Buffalo Eyes Replacing Exchange Street Station

Exchange Street station in Buffalo, New York, may be replaced by an underground facility, city officials say.

Buffalo Mayor Byron Brown and Erie Canal Harbor Development Corp. say they want to place the station below an undeveloped tract of land north of the canal.

“Instead of getting off at a site that leads you to believe nothing is happening around you, you would now get off at a site where you’re entering what is planned to be a very vibrant area of the City of Buffalo,” said Brendan R. Mehaffy, executive director of the city’s Office of Strategic Planning.

The current station is a small brick structure located beneath an interstate highway interchange in downtown Buffalo.

It is served by Amtrak’s Empire Service trains and the New York-Toronto Maple Leaf.

In 2014, the station served 41,220 passengers, which was a 7.4 percent increase over 2013 patronage and more than double what it served in 2004.

Mayor Brown has been calling for a train station at Canalside for years.

“Erie Canal Harbor and the Mayor’s Office are on the same page about exploring the feasibility of putting the train station at the northern end of the site before any other projects are finalized,” Mehaffy said. “If we can get it done, it’s worth the investment in the area.”

Waterfront agency board member Sam Hoyt said the board has been discussing placing an Amtrak station on what is described as the northern Aud block.

“We are in the process of considering the next steps there, and a train station will absolutely be a part of that discussion,” he said.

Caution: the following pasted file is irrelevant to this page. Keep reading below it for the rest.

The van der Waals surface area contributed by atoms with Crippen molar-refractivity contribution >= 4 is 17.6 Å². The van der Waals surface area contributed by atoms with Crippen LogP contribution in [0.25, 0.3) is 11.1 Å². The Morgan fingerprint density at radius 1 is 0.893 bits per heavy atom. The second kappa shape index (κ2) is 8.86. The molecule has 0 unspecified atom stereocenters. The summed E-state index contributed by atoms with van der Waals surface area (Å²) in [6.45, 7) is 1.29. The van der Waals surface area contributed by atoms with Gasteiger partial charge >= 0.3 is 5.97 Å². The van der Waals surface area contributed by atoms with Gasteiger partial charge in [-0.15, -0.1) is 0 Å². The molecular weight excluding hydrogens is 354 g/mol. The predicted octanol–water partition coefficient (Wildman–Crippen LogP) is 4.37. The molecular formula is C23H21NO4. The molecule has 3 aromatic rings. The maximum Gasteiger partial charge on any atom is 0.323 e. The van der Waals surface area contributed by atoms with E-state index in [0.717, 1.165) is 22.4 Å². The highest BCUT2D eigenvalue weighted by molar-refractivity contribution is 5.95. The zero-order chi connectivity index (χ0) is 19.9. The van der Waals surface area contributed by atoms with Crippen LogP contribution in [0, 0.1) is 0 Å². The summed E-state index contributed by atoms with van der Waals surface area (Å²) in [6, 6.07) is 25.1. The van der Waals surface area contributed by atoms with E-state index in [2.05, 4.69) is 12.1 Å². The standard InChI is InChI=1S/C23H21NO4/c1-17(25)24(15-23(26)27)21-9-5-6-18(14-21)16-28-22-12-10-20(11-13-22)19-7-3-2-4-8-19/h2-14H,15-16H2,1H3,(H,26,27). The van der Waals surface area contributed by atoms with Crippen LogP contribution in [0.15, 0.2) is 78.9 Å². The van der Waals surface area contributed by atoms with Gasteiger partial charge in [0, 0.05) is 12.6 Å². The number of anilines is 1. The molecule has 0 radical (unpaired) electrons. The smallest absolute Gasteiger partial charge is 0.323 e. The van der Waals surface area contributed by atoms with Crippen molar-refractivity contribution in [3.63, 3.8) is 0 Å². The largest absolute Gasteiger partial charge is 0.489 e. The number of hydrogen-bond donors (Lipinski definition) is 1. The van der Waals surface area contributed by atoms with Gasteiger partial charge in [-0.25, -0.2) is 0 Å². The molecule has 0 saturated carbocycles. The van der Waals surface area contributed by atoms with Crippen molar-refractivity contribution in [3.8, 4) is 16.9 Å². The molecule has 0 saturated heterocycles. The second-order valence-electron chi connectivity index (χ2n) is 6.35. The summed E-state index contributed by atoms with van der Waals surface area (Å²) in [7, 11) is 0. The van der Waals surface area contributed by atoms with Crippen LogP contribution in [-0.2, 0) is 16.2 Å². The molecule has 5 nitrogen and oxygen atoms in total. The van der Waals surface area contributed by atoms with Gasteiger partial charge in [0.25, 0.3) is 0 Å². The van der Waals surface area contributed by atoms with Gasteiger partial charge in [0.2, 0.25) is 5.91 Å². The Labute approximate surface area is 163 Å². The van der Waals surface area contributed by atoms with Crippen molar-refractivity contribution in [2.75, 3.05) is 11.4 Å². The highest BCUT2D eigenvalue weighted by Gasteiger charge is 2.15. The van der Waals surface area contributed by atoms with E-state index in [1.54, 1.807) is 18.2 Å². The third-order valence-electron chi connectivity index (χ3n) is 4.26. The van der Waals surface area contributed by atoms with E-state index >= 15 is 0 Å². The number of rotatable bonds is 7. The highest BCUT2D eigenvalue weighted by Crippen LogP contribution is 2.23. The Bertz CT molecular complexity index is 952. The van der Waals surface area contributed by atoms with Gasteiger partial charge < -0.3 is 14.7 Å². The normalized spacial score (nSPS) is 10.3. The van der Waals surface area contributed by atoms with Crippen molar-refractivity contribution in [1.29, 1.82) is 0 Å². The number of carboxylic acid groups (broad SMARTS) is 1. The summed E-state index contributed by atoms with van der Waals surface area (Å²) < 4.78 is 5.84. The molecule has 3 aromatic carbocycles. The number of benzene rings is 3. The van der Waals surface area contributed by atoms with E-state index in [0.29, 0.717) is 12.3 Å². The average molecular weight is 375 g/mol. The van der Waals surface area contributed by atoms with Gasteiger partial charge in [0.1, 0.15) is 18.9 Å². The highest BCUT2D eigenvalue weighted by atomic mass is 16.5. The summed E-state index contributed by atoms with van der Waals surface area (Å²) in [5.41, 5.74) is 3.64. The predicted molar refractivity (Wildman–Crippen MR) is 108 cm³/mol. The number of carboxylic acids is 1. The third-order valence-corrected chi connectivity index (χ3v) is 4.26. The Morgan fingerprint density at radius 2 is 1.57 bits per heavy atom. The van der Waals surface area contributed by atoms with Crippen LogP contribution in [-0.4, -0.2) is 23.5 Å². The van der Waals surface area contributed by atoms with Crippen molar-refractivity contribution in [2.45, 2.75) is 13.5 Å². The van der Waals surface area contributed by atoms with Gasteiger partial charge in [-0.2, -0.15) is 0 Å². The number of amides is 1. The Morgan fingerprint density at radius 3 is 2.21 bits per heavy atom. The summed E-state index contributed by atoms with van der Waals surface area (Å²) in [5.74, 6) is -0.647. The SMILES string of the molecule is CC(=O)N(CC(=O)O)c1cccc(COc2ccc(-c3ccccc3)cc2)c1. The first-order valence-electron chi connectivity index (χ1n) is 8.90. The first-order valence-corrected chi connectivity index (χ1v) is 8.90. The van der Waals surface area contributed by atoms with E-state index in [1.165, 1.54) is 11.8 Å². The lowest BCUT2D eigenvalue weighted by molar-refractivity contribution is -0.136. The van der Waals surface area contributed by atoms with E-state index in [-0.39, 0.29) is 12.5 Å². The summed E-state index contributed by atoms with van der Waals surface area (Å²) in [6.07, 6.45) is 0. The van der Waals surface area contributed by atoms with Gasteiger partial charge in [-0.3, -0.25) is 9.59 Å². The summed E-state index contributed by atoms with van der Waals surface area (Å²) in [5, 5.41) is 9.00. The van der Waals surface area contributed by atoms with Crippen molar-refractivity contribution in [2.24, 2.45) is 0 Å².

Ten years ago, Hoyt called for having Amtrak use a proposed transportation that would have been placed at the site of the since demolished Memorial Auditorium.

A study conducted at the time found that a station at Canalside was feasible.

“We did thorough research when I was an assemblyman, and the answer is that the short tunnel under which the track goes underground could accommodate a station. It’s definitely doable,” Hoyt said.

Hoyt rode Amtrak between Buffalo and Albany when he served in the state assembly and said that a new station is long overdue.

“You want visitors welcomed by a good first impression,” he said. “As we have done with Buffalo Niagara International Airport, you are greeted by a beautiful state-of-the-art, well-designed airport. You come by Amtrak, and the message is certainly not that this is a city on the move, a city that is growing, prospering and has turned itself around.”

A new Amtrak station would require federal, state and city funds to build, but Hoyt said that hundreds of millions of dollars have been invested in Canalside in recent years.

The site has also been listed as possible location for a new stadium for the NFL Buffalo Bills.

“Including a high-quality, intermodal station in the future development of the Aud site makes enormous sense,” Hoyt said. “The Mayor’s Office and Erie Canal Harbor Development Corp. agree that if we’re going to do a station in Buffalo, it ought to be at that site.”

Bruce B. Becker, president of the Empire State Passengers Association, agreed that the current station needs to be replaced.

“We feel Exchange Street is barely adequate, given the increasing ridership out of the station,” Becker said. “Our organization feels adamantly that with the development of downtown and Canalside and HarborCenter, there is a need for a much-improved Amtrak facility serving downtown.”

Amtrak serve Buffalo through two stations. The Empire corridor trains, Maple Leaf and the Chicago-New York Lake Shore Limited all stop at a station in suburban Depew.

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